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Although many styles of Neijia exist around the world, three "internal" martial arts are most widely known... Taijiquan (T'ai Chi Ch'uan), Baguazhang (Pa Kua Ch'ang), and Xingyiquan (Hsing-I Ch'uan). Several other martial arts such as YiQuan (I-Ch'uan) must also be recognized because of its close adherance to the basic principles of Neijia as well as Aikido, a Japanese martial art.
Neijia differs from other "external" martial arts in that all movement begins deeply within the body, then moves outwards towards the skin. It is theorized that this "internal" work (Nei Gung) was discovered and developed by esoteric Daoists (Taoists) to increase their health and spirituality, many thousands of years prior to making its way to martial arts. The Shaolin and other martial arts systems adopted many of these techniques, developing them further into what we know today as the Neijia, or "internal" martial arts.
"Internal" or "soft" styles, although quite different from one another, share the basic principles that define all internal martial art styles.
Some of the basic principles of Neijia are: Heightened awareness of one's internal body posture and structure; Release of tension, both externally and internally; Release or letting go of physical, muscular strength to perform techniques and postures; Sinking of the "qi" (chi) or energy and the development of "root", where the center of gravity and origin of movement is lowered within the body; linking of internal organs to assist the flow and movement of "qi" or energy; and the development of an internal peace or calm emotional state.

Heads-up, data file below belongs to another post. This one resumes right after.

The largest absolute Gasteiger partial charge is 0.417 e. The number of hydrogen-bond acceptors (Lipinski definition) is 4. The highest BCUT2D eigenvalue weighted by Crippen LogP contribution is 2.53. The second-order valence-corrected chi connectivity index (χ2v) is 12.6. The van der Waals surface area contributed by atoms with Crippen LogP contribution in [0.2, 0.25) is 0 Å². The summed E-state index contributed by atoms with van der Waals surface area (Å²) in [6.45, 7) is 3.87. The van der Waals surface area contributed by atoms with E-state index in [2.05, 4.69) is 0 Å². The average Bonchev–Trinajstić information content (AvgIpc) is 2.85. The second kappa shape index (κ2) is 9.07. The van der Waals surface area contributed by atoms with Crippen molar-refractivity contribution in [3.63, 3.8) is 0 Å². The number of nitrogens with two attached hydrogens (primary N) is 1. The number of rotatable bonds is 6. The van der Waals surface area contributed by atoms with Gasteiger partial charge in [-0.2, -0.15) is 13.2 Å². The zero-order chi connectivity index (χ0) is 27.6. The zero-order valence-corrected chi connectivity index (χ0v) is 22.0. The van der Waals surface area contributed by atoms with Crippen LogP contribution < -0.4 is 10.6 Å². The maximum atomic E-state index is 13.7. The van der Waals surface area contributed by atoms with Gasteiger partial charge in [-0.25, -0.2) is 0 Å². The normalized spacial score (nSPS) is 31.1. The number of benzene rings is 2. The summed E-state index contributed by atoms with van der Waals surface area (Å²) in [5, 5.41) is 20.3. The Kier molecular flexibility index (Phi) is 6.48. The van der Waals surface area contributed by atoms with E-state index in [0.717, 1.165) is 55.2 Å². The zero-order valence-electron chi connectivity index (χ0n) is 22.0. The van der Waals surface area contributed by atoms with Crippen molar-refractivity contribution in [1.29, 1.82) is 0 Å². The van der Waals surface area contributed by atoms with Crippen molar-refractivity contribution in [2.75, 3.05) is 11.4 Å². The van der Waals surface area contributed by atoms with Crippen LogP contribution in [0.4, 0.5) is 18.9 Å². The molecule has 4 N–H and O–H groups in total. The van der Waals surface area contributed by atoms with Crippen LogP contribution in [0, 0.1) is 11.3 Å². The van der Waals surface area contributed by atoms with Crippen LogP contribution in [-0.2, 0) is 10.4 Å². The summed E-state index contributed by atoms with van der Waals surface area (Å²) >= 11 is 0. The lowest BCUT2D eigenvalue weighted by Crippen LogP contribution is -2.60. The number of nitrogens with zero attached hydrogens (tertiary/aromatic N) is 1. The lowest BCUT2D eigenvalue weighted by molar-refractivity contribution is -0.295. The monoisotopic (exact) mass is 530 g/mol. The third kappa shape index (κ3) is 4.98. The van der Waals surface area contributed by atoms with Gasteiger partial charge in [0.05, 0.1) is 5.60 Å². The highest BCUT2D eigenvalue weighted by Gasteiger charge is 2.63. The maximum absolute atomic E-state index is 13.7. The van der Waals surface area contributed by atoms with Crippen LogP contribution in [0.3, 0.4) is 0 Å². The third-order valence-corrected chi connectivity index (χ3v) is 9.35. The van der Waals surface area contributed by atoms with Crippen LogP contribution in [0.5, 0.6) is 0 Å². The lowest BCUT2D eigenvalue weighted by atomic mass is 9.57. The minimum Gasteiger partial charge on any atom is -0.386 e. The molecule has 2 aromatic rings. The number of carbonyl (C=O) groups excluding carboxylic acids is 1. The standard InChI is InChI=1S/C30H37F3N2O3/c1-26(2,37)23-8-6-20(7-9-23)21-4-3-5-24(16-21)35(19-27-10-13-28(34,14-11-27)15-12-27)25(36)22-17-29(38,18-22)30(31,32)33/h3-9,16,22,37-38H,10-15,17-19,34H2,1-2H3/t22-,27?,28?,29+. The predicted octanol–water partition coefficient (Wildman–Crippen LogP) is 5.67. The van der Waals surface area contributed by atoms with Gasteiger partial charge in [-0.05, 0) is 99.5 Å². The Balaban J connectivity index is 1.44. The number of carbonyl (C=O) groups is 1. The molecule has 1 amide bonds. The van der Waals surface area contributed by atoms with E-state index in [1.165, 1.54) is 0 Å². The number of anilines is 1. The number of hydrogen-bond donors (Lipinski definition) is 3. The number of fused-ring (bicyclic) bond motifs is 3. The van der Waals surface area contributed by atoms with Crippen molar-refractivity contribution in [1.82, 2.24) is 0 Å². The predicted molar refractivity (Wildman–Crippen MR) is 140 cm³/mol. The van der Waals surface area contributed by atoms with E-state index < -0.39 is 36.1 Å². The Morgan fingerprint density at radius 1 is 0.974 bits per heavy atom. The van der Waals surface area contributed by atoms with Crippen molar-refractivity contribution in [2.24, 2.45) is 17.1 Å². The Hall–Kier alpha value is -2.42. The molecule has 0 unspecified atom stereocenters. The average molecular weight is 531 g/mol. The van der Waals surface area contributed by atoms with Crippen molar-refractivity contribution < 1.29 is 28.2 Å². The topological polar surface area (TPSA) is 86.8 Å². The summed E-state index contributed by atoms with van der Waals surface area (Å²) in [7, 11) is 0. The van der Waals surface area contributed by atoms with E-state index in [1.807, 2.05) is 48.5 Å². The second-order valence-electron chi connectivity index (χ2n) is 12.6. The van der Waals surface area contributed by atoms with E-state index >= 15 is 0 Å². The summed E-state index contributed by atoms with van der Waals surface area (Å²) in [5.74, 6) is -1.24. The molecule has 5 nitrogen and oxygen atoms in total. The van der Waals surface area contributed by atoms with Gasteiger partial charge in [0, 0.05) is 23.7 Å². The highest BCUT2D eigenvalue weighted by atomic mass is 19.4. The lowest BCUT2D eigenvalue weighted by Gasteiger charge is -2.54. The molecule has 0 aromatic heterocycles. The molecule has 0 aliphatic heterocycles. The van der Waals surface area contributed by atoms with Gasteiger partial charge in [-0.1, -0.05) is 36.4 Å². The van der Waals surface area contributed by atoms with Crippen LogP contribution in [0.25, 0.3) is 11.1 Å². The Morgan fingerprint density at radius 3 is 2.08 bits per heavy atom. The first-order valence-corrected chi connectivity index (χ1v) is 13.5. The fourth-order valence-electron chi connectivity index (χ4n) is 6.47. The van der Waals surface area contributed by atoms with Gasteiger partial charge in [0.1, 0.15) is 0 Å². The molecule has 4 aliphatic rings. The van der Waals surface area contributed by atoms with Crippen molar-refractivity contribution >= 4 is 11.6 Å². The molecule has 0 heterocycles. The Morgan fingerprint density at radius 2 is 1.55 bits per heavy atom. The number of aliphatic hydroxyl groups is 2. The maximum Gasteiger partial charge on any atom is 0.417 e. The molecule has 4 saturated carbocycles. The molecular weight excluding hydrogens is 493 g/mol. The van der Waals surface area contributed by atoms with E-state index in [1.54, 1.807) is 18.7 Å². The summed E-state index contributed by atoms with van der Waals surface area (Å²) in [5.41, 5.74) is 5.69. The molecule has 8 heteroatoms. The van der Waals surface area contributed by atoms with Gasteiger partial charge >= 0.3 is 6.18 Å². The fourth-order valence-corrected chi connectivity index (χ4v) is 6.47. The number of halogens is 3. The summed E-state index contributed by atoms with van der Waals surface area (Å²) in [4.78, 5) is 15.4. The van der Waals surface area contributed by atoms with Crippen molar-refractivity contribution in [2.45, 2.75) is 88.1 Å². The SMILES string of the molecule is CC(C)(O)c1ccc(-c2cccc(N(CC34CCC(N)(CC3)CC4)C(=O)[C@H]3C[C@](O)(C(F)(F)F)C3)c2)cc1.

Most of these basic principles take years of dedicated practice and study to develop, and few persons throughout history have truly mastered any of these Neijia styles.
With the possibility of mastering one of the internal styles so remote, why would anybody want to even try? It is obvious that for self-defense or physical fitness, it would be much easier to study a "Weijia" (external style) martial art, or to just go to a local gym for physical conditioning.
One positive aspect of beginning the study of a Neijia style is that while a student may not be able to use it as a self-defense art until quite experienced, the health benefits (physical, mental, and emotional) can be realized quickly. A posture as simple as standing still (zanzhuang) for extended periods of time each day can have dramatic effects on the practitioner.
Cultural Problems for Western Students
One of the problems that many Westerners have when first beginning the study of an "internal" style or a "qigong" routine, is the very simplicity of the movements. Western students expect a complicated system of choreographed movements, along with a systematic, structured teaching routine from their instructor, complete with "grades" or "levels" of completion. It is often difficult for the Western student to "let go" and allow the "qi" to develop naturally. Many times, hard work does not necessarily speed the process, yet it takes consistent and dedicated practice to make even the slightest progress.
While it is true that many of the styles contain forms that are so complex that it takes a lifetime to master one, the true "internal" power of these forms are not in the complex postures, but in the understanding of the basic principles of Neijia.
Another concept that is difficult for Westerners is the realization that they must study forever, perhaps never quite reaching their goals. It is said that when a Neijia master thinks that they have mastered their art, their knowledge is already in decline.
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